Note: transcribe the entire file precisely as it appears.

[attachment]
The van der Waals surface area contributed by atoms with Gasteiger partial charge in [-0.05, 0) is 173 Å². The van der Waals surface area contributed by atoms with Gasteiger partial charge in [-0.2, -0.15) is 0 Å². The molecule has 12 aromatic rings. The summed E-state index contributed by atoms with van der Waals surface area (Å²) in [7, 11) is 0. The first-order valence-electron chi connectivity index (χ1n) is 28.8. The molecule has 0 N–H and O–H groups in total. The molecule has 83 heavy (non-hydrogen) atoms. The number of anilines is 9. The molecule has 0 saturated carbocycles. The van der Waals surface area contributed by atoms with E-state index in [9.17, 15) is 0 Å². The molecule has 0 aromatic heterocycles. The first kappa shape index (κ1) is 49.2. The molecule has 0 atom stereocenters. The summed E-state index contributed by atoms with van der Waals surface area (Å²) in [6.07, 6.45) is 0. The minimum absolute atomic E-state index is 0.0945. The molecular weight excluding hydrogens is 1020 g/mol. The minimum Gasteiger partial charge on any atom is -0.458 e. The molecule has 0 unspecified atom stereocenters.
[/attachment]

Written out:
The van der Waals surface area contributed by atoms with Gasteiger partial charge in [-0.05, 0) is 173 Å². The van der Waals surface area contributed by atoms with Gasteiger partial charge in [-0.2, -0.15) is 0 Å². The molecule has 12 aromatic rings. The summed E-state index contributed by atoms with van der Waals surface area (Å²) in [7, 11) is 0. The first-order valence-electron chi connectivity index (χ1n) is 28.8. The molecule has 0 N–H and O–H groups in total. The molecule has 83 heavy (non-hydrogen) atoms. The number of anilines is 9. The molecule has 0 saturated carbocycles. The van der Waals surface area contributed by atoms with E-state index in [9.17, 15) is 0 Å². The molecule has 0 aromatic heterocycles. The first kappa shape index (κ1) is 49.2. The molecule has 0 atom stereocenters. The summed E-state index contributed by atoms with van der Waals surface area (Å²) in [6.07, 6.45) is 0. The minimum absolute atomic E-state index is 0.0945. The molecular weight excluding hydrogens is 1020 g/mol. The minimum Gasteiger partial charge on any atom is -0.458 e. The molecule has 0 unspecified atom stereocenters.